Monthly Marvel: Fermi’s Paradox

On the first Saturday of each month for at least the next little while I intend to share here one of the Weekly Wonders from that previous project. This time I am sharing Fermi’s Paradox, which has to do with aliens and their unexpected absence.


This week’s idea is Fermi’s paradox.

Image source: Gerhald Uhlhorn at, originally

Image source: Gerhald Uhlhorn at, originally

Derived from the arguments of Enrico Fermi and Michael H. Hart, physicists, Fermi’s paradox refers to the seeming contradiction between the high probability that extraterrestrial civilizations exist on other planets and the utter lack of evidence for those civilizations. It seems incredibly likely that aliens exist, but we’ve never seen them and we don’t know why we haven’t. Fermi’s shortest formulation of the paradox is this: “Where is everybody?”

Fermi and Hart argued thus: the Sun is a typical star and fairly young, and there are billions of stars in the galaxy that are billions of years older; some of these suns must surely have Earth-like planets, and if the Earth is typical, these planets may develop intelligent life; some of this intelligent life might develop interstellar travel, a technology that humans are already developing; even though interstellar travel is incredibly slow, the galaxy could be colonized in a few tens of millions of years; given how long life has had to develop, why has the Earth not already been colonized or at least visited by extraterrestrial life? Why have we not even found radio signals that seem likely to be evidence of alien life?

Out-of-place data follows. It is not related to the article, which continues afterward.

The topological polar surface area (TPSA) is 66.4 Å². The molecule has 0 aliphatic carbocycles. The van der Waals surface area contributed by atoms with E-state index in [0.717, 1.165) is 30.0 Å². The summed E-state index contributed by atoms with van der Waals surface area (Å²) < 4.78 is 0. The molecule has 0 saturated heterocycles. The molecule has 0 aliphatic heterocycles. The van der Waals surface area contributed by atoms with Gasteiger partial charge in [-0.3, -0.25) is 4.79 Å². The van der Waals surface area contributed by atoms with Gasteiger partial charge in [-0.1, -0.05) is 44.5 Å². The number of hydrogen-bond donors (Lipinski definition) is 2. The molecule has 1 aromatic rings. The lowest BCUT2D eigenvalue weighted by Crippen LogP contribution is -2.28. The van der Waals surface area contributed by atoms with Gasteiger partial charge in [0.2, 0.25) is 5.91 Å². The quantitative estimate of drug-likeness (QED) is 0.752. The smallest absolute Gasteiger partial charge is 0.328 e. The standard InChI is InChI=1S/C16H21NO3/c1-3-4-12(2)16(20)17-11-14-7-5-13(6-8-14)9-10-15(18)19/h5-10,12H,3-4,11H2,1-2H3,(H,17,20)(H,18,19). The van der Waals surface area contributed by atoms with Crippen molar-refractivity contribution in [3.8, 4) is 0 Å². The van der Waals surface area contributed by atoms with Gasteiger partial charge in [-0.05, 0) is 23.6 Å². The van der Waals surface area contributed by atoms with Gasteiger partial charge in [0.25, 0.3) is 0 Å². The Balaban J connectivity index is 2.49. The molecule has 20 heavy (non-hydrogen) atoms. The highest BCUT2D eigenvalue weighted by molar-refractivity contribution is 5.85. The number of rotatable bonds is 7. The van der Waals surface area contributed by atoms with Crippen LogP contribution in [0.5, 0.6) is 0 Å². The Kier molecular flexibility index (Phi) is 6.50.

Other names for the idea include Fermi’s question, the Fermi problem, the Great Silence, and silentium universi, which is Latin for “silence of the universe.” Please note that in terms of radio broadcast the universe is noisy, not silent, but none of that noise seems to be communication.

There have been, in general, two attempts at answering the problem: the first is to look harder for aliens, and the second is to give hypothetical answers explaining the discrepancy. There are many attempts at the second, but a few interesting ones include the suggestion that tool-using intelligence is not an especially likely trait to evolve and so humans might well be one of the few or the only species to develop the use of tools; the particular conditions required for life might be very narrow indeed and therefore so few planets have those conditions that life is not likely to have arisen more than once; it is the nature of intelligent life to destroy itself and so it is quite unlikely for intelligent life to survive long enough to colonize other worlds or even to invent the radio (note that evolutionary pressures often cause species to develop traits which eventually doom the species); the universe does contain intelligent life, and most of them are super-predators, and the rest are smart enough not to advertise their presence, and those species that are stupid enough to advertise themselves with things like satellites and massive radio transmitters are usually killed early by the predators; most species don’t care enough to travel; we’re listening to the wrong signals, or can’t make sense of their signals; they’re busy with other things; the government is hiding the abundant evidence they have; everyone is listening and no one is talking; Earth has been quarantined because the aliens are observing us for scientific purposes and don’t want to interfere with their experiment (see also the Prime Directive from Star Trek); they’re already here and we don’t know it; we are evolved from the aliens who colonized Earth.

There’s also Bill Watterson’s answer: “Sometimes I think the surest sign intelligent life exists in the universe is that nobody attempted to contact us yet.”

Posted by Christian H.


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